The United States can also provide leadership and technical assistance to help other countries transform their energy systems and reduce GHG emissions. The United States can end its own subsidies for fossil fuel production and consumption and help other countries do the same. A transition to lower-carbon energy in the United States and other wealthy countries can create markets and economies of scale for low-carbon technologies, bringing down costs for all, as Germany is working to do with its Energiewende. U.S. laboratories and universities are the envy of the world and research undertaken here can provide solutions to global challenges. Finally, the Paris Agreement includes the goal of “making finance flows consistent with a pathway towards low greenhouse gas emissions and climate-resilient development.”6 The United States can provide direct assistance to countries that need it, perhaps by returning to its commitment to provide an additional $2 billion to the Green Climate Fund. Furthermore, the deep and liquid U.S. capital markets might be even more important in providing a source of financing, especially as U.S. investors look for greener investments.

The United States can be a leader in improving, then winding down fossil fuel production

The United States has an opportunity to lead the world in improving the performance of the fossil fuel sector and in winding down the sector when the time comes. Transforming the global energy sector, with its trillions of dollars of associated infrastructure, will take time. Some uses of fossil fuels, such as in heavy transportation and industry, may never be phased out and instead their emissions may be captured or offset. In the meantime, the United States can demonstrate how to produce fossil fuels as cleanly as possible and encourage other producers to do the same. The United States can also work toward greater accountability for GHG emissions in oil and gas production.

Eventually, U.S. oil and gas production will decline as global demand for these fuels declines. U.S. production is competitive at today’s demand and price levels, but the United States does not produce the cheapest or lowest-GHG oil and gas—that distinction belongs to producers in the Middle East. At some point, U.S. oil and gas will no longer be competitive in a lower-carbon world.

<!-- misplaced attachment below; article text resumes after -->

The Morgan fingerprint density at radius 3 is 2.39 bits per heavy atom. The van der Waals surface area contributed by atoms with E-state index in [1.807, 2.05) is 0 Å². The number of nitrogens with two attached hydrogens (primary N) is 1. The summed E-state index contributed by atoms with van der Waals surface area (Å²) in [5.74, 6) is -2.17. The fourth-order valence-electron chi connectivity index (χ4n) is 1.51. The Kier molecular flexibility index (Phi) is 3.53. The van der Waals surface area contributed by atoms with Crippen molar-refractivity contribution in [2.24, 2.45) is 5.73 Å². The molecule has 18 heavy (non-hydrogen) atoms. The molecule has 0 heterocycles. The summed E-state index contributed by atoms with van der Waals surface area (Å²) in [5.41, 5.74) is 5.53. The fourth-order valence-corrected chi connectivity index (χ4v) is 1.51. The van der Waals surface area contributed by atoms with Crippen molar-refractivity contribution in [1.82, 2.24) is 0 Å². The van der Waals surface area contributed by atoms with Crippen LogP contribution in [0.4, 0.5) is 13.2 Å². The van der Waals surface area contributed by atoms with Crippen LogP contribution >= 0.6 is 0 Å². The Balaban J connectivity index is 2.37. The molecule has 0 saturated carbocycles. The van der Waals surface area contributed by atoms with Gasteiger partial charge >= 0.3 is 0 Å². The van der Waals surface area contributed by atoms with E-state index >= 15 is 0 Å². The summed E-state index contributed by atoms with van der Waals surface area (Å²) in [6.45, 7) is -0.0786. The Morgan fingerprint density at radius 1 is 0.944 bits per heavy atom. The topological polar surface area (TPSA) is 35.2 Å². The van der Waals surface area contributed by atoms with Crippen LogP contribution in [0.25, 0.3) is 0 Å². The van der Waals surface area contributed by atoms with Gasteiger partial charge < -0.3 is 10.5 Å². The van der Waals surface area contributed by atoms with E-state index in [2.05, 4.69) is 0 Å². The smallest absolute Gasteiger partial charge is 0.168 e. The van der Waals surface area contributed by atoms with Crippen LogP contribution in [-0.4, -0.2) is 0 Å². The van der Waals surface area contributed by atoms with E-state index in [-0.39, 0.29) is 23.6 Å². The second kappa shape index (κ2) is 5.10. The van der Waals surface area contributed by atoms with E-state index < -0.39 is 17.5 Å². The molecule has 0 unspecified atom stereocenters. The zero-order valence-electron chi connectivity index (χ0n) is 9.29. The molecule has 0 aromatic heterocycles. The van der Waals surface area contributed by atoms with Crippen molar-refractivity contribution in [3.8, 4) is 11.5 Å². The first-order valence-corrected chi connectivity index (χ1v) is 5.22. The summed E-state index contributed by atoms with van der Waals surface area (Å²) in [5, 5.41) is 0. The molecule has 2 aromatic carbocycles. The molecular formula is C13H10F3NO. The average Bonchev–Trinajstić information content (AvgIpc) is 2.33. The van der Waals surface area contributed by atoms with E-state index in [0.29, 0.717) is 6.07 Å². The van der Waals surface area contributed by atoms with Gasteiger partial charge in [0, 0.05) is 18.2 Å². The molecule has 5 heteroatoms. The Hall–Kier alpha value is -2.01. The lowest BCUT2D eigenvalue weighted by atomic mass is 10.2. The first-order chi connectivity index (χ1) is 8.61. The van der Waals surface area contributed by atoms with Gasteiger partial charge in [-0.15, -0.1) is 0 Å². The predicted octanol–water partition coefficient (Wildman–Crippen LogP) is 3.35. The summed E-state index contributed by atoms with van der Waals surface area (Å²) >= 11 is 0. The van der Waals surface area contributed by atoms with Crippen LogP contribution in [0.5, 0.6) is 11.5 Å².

A key action for the United States should be to work with the communities most affected by the upcoming decline—those where fossil fuels are currently produced. Communities will need economic development to replace the revenue and jobs that fossil fuels provide. Large industries have come and gone in our country before; we must learn from past experiences to lessen the impacts of the energy transition on those with the most to lose and orient economic development toward new industries. A transition is already occurring today in communities reliant on coal, and the trend will continue over time as the economy uses less oil and gas. Convincing citizens that the transition to a lower-carbon economy will be fair and just will help create the political imperative for action.


Footnotes

  1. International Energy Agency, “Innovation and the environmental performance of oil and gas supply,” in World Energy Outlook
    2018, OECD Publishing, Paris, https://doi.org/10.1787/weo-2018-14-en.
    IHS Markit, “Greenhouse gas intensity of oil sands production, today and in the future,” September 2018.
  2. The United States Environmental Protection Agency, “Greenhouse Gas Emissions: Understanding Global Warming Potentials,”
    The United States Environmental Protection Agency,
    https://www.epa.gov/ghgemissions/understanding-global-warming-potentials
  3. Morgan Bazilian and Joshua Busby, “The United States’ Gas Flare-Up,” Foreign Policy, July 28, 2019, https://foreignpolicy.
    com/2019/07/28/the-united-states-gas-flare-up/
  4. Ryan Collins, “Texas Oil Regulator Shifts Stance on Gas Flaring,” Bloomberg, https://www.rigzone.com/news/wire/texas_oil_regulator_shifts_stance_on_gas_flaring-09-aug-2019-159527-article/
  5. The United States Environmental Protection Agency, “Inventory of U.S. Greenhouse Gas Emissions and Sinks 1990-2017,”
    The United States Environmental Protection Agency, https://www.epa.gov/sites/production/files/2019-04/documents/us-ghginventory-2019-main-text.pdf
  6. https://unfccc.int/sites/default/files/english_paris_agreement.pdf#page=5